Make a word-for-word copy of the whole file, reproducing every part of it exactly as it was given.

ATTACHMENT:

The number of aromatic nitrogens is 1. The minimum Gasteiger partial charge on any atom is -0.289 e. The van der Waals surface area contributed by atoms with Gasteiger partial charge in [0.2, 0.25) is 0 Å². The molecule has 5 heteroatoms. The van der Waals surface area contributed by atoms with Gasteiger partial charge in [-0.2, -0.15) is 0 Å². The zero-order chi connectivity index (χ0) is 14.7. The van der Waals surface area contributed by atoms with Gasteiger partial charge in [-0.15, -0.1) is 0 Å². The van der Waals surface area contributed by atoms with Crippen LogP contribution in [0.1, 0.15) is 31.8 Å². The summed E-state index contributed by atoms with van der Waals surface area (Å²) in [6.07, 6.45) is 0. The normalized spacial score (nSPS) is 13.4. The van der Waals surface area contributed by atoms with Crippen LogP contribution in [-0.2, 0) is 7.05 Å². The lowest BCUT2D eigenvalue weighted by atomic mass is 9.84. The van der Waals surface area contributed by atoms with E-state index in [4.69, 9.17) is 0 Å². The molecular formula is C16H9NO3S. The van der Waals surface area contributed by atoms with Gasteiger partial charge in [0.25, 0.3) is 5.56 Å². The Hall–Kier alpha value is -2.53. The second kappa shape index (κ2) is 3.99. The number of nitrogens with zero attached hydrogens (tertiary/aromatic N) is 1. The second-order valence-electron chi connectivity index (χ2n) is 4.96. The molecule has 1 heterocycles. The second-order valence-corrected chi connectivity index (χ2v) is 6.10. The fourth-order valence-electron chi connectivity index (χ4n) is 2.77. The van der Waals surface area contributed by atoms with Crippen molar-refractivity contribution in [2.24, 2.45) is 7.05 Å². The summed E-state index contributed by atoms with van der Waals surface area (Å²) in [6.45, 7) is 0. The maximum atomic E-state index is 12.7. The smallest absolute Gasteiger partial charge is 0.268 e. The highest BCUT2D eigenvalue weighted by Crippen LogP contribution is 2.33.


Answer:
The number of aromatic nitrogens is 1. The minimum Gasteiger partial charge on any atom is -0.289 e. The van der Waals surface area contributed by atoms with Gasteiger partial charge in [0.2, 0.25) is 0 Å². The molecule has 5 heteroatoms. The van der Waals surface area contributed by atoms with Gasteiger partial charge in [-0.2, -0.15) is 0 Å². The zero-order chi connectivity index (χ0) is 14.7. The van der Waals surface area contributed by atoms with Gasteiger partial charge in [-0.15, -0.1) is 0 Å². The van der Waals surface area contributed by atoms with Crippen LogP contribution in [0.1, 0.15) is 31.8 Å². The summed E-state index contributed by atoms with van der Waals surface area (Å²) in [6.07, 6.45) is 0. The normalized spacial score (nSPS) is 13.4. The van der Waals surface area contributed by atoms with Crippen LogP contribution in [-0.2, 0) is 7.05 Å². The lowest BCUT2D eigenvalue weighted by atomic mass is 9.84. The van der Waals surface area contributed by atoms with E-state index in [4.69, 9.17) is 0 Å². The molecular formula is C16H9NO3S. The van der Waals surface area contributed by atoms with Gasteiger partial charge in [0.25, 0.3) is 5.56 Å². The Hall–Kier alpha value is -2.53. The second kappa shape index (κ2) is 3.99. The number of nitrogens with zero attached hydrogens (tertiary/aromatic N) is 1. The second-order valence-electron chi connectivity index (χ2n) is 4.96. The molecule has 1 heterocycles. The second-order valence-corrected chi connectivity index (χ2v) is 6.10. The fourth-order valence-electron chi connectivity index (χ4n) is 2.77. The van der Waals surface area contributed by atoms with Crippen molar-refractivity contribution in [2.24, 2.45) is 7.05 Å². The summed E-state index contributed by atoms with van der Waals surface area (Å²) in [6.45, 7) is 0. The maximum atomic E-state index is 12.7. The smallest absolute Gasteiger partial charge is 0.268 e. The highest BCUT2D eigenvalue weighted by Crippen LogP contribution is 2.33.